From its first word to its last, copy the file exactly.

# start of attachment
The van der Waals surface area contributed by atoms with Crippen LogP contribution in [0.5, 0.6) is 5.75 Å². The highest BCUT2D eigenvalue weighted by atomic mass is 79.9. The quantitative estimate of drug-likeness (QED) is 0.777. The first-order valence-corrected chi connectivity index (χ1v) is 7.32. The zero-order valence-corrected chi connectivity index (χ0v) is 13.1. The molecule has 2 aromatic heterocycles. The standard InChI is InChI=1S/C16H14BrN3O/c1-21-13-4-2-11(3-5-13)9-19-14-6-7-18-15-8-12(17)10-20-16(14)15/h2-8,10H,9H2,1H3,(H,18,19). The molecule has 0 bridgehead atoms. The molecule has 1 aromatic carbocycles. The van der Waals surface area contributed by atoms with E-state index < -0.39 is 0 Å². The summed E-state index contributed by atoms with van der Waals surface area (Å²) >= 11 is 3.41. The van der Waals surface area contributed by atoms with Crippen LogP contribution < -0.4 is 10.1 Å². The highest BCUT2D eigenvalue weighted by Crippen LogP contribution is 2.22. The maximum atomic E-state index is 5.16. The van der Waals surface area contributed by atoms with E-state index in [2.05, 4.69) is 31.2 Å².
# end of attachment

The van der Waals surface area contributed by atoms with Crippen LogP contribution in [0.5, 0.6) is 5.75 Å². The highest BCUT2D eigenvalue weighted by atomic mass is 79.9. The quantitative estimate of drug-likeness (QED) is 0.777. The first-order valence-corrected chi connectivity index (χ1v) is 7.32. The zero-order valence-corrected chi connectivity index (χ0v) is 13.1. The molecule has 2 aromatic heterocycles. The standard InChI is InChI=1S/C16H14BrN3O/c1-21-13-4-2-11(3-5-13)9-19-14-6-7-18-15-8-12(17)10-20-16(14)15/h2-8,10H,9H2,1H3,(H,18,19). The molecule has 0 bridgehead atoms. The molecule has 1 aromatic carbocycles. The van der Waals surface area contributed by atoms with E-state index < -0.39 is 0 Å². The summed E-state index contributed by atoms with van der Waals surface area (Å²) >= 11 is 3.41. The van der Waals surface area contributed by atoms with Crippen LogP contribution < -0.4 is 10.1 Å². The highest BCUT2D eigenvalue weighted by Crippen LogP contribution is 2.22. The maximum atomic E-state index is 5.16. The van der Waals surface area contributed by atoms with E-state index in [2.05, 4.69) is 31.2 Å².